Budget: IIDB review In the recent Budget, the government indicated that it is considering where employers and insurers should play a greater role in providing support for those who suffer injury in the workplace. The government will report further at the Spending Review later this year. As part of its Election coverage in March, the BBC reported that it had seen leaked emails suggesting that Industrial Injuries Disability Benefit could be replaced by an insurance policy for employers.
Mesothelioma claims: LASPO funding provisions Late last year the Justice Select Committee published the government’s response to its July report. The government decided not to end the exemption from the application of LASPO provisions on recoverability to mesothelioma claims. They said a further review of the likely effects of the funding reforms on mesothelioma claims would be carried out in due course so it remains to be seen how the new government will take this forward.
Civil Justice Council (CJC) to look at Damages Based Agreements revisions At the request of the government the CJC has been taking a detailed look at some technical revisions to the regulations for DBAs. At April’s Practical Law roadshow, Professor Rachael Mulheron provided an update on the work of the CJC. Phase one of the review involved consideration of 20 matters pertinent to the drafting of any revised Regulations. The forthcoming phase two will involve having regard to policy matters including ‘hybrid DBAs’ as it will be recalled that Lord Dyson MR was notably disappointed with the government’s decision not to permit them. The reports, when finalised, will be available on the Civil Justice Council webpage
Update Costs Budgeting and Management Following Jackson LJ’s speech in May suggesting improvements to the costs budgeting and management process, a sub-committee of the Civil Procedure Rules Committee was tasked with considering the suggestions and making proposals for the amendment of the rules. The minutes of the July 2015 CPRC minutes show that the Committee has now approved a number of those proposals and the sub-committee will now prepare amendments to the rules for consideration at the October meeting. The agreed proposals include a general exclusion of cases relating to children from the scope of costs management; an indication in the PD that it may be appropriate to disapply costs management in cases involving a short life expectancy; and improvements to Precedent H and the use of a simplified version for cases valued up to £50,000. Interestingly the Committee also agreed that the aim should be to introduce fixed costs as soon as possible for all cases valued up to £50,000. You can read more about the recommendations in this Litigation Futures article
Guideline hourly rates Last July, following a review of the guideline hourly rates, the Master of the Rolls decided to make no changes to the rates because of fundamental shortcomings in the available evidence. In April, Lord Dyson MR announced that his further discussions with the Law Society and the Government had not materially changed the position. There is neither the funding nor the appetite for an in-depth survey, and trends in the legal services market, including technological advances and the use of proportionality and costs management, are diminishing the relevance of GHRs. He acknowledges that GHRs do retain some relevance but for the foreseeable future the current rates will remain in force. He would though like to see the wider application of fixed costs. Insurers will be disappointed that at least some rates have not been reduced, but at least they have not increased, and the potential future move to fixed costs is interesting. You can read Lord Dyson’s comments here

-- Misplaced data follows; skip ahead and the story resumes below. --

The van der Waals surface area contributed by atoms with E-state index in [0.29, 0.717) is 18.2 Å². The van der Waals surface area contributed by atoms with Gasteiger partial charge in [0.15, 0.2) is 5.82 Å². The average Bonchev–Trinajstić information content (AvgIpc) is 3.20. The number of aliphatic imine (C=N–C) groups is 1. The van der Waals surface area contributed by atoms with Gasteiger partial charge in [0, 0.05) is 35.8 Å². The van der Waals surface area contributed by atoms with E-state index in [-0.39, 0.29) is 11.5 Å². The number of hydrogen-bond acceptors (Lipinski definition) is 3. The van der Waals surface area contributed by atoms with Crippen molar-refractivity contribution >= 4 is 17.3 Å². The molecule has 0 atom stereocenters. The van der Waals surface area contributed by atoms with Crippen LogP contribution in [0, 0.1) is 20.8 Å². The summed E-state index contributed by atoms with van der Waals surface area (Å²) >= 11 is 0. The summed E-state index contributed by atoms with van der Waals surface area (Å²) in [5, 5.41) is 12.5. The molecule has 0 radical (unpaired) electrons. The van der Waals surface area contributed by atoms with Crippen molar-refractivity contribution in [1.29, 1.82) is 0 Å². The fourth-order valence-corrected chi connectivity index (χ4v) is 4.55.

Clinical Negligence: fixed costs The government has recently confirmed that a formal consultation will be launched in the autumn with the goal of establishing an appropriate level of fixed costs for lower value clinical negligence claims. Read more in Simon Denyer's recent update
Online Dispute Resolution In April 2014 the Civil Justice Council set up an advisory group to explore the role that Online Dispute Resolution (ODR) can play in resolving civil disputes valued at less than £25,000. In February this year the group published its report in which the principal recommendation is for a new three tier internet-based court service. Tier One should provide Online Evaluation to help users evaluate their problems and understand the options available to them. Tier Two should provide Online Facilitation in which trained facilitators working online can review papers and help users through a mix of ADR and advisory techniques. Tier Three should provide Online Judges who will decide suitable cases on an online basis. The report recommends a formal pilot of ODR as soon as is practicable involving an agreed selection of types of dispute, with a view to full rollout in 2017. In his first speech as Lord Chancellor, Michael Gove indicated his support for the work of Richard Susskind in this area. Read more on the CJC’s dedicated online hub
For further information please contact Alex Fusco, Professional Support Lawyer on 0161 603 5211.
This information is intended as a general discussion surrounding the topics covered and is for guidance purposes only. It does not constitute legal advice and should not be regarded as a substitute for taking legal advice. DWF is not responsible for any activity undertaken based on this information.